Doblin has funded some of this research as the founder of the Multidisciplinary Association for Psychedelic Studies, a nonprofit he runs from his home here in suburban Boston. And after years of effort and $100 million raised, he now stands on the cusp of a major victory.

In late October, Doblin received preliminary results from a MAPS-funded phase 3 study of the effects of MDMA — better known as the club drug Ecstasy — on PTSD. Phase 3 trials are typically the final hurdle before the Food and Drug Administration authorizes a drug for public use. Those preliminary results showed MDMA surpassed the FDA’s threshold for statistical significance in treating PTSD.

A formal scientific paper is due early next year and Doblin expects government authorization for prescription use will eventually follow. If it does, it would be the first time the federal government has ever approved a psychedelic to assist in psychotherapy.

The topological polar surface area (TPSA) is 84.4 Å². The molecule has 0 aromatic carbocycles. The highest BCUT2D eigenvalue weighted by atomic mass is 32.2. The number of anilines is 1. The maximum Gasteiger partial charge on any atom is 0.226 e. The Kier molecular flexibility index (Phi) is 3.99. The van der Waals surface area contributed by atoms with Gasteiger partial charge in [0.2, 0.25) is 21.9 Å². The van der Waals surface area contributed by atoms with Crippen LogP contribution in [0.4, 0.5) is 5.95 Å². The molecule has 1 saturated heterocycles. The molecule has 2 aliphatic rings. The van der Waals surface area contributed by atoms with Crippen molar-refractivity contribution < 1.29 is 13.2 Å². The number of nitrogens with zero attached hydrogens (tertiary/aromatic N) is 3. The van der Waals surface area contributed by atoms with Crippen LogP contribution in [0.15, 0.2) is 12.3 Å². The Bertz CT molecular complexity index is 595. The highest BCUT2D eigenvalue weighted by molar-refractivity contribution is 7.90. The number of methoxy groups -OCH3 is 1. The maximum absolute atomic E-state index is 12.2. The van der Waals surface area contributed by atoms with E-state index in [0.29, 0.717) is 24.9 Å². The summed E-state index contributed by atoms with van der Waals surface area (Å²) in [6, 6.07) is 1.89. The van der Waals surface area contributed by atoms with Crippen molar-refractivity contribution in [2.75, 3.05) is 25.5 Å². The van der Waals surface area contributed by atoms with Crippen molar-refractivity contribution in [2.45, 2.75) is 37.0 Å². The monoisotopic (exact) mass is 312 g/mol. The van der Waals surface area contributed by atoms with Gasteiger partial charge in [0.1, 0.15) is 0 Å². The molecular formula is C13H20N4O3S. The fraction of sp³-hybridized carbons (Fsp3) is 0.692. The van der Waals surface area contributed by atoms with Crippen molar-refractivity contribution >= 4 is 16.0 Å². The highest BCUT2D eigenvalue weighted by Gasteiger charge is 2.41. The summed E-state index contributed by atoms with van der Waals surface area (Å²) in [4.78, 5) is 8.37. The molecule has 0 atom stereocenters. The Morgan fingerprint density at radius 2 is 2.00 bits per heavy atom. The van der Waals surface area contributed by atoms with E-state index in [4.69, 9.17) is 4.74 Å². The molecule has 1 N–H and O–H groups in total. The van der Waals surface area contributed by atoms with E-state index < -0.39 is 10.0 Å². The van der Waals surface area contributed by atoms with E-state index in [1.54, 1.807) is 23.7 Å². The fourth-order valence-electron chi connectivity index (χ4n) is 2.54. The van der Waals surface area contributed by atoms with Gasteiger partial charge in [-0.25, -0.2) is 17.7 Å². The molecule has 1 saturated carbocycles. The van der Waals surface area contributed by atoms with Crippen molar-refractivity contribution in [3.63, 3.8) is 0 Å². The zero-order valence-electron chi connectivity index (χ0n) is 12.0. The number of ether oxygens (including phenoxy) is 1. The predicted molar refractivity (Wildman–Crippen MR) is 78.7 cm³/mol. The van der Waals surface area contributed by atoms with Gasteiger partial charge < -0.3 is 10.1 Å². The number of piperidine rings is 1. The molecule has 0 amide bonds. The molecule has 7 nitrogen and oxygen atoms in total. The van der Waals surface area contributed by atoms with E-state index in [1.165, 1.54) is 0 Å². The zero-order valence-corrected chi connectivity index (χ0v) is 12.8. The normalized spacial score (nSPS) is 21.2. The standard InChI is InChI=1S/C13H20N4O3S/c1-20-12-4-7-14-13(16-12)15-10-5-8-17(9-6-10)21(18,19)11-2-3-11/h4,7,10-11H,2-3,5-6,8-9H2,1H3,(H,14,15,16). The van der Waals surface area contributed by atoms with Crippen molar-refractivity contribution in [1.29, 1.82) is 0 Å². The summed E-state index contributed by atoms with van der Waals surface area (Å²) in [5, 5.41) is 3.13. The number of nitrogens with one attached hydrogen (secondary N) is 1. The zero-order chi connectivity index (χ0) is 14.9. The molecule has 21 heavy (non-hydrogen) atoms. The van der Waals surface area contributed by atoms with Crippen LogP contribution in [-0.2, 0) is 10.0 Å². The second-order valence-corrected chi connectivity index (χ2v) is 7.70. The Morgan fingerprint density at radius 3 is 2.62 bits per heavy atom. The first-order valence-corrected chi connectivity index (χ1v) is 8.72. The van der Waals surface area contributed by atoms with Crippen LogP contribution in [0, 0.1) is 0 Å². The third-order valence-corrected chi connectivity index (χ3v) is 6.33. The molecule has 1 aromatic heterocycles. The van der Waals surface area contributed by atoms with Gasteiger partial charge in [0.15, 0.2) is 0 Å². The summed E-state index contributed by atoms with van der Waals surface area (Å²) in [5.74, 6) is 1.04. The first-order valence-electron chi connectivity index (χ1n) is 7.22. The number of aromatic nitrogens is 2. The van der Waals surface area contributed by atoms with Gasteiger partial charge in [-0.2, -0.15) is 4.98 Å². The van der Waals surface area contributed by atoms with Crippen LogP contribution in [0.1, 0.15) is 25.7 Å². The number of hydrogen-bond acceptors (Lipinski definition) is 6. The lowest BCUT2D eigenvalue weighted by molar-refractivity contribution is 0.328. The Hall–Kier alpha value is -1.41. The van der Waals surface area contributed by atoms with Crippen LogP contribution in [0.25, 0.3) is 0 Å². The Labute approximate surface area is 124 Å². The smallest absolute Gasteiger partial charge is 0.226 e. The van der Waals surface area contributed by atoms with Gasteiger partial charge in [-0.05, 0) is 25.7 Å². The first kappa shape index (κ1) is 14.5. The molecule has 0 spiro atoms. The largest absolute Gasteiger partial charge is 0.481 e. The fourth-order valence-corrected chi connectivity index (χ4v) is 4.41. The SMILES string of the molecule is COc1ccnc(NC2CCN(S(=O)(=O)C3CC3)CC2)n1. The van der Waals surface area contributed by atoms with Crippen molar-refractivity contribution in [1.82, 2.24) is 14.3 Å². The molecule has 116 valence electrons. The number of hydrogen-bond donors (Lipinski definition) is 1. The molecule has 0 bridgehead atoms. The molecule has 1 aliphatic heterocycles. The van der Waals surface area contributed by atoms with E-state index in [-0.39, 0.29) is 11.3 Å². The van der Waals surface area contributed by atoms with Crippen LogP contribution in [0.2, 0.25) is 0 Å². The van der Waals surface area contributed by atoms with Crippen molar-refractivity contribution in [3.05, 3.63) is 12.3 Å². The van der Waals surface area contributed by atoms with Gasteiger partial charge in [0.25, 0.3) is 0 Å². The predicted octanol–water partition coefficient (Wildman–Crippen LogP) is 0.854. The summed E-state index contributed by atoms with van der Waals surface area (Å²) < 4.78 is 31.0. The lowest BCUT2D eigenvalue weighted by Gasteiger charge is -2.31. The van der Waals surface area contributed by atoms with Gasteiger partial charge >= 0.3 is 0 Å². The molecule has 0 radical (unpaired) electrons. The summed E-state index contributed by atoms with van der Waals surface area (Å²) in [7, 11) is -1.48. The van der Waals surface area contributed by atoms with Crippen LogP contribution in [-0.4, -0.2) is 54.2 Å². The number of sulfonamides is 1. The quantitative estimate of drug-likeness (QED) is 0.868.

“It’s enormously satisfying because it was something

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health

N.J.’s medical marijuana chief douses senator’s pipe dream of legal weed for sale immediately after the election

EDITOR’S NOTE: NJ Cannabis Insider produces exclusive weekly content and monthly events geared toward those interested in the marijuana and hemp industries. To subscribe, visit njcannabisinsider.biz.

Not long after state Sen. Nick Scutari claimed on Tuesday legislators and regulators may “be able to flip the switch and people might be able to get marijuana, legally, right after the vote,” the head of the state medical cannabis program doused that pipe dream with a bucket of cold water.

“(Some dispensaries) literally do not even have the space to accommodate the level of demand that personal-use sales would bring,” said Jeff Brown, who helms the Department of Health’s Medicinal Marijuana Program. “I could say unequivocally that opening up sales even a few months after the election would be a disaster and would really hurt access for patients who need this as medicine. My number one priority is to ensure that the patients have access — that’s going to be our priority first and foremost.”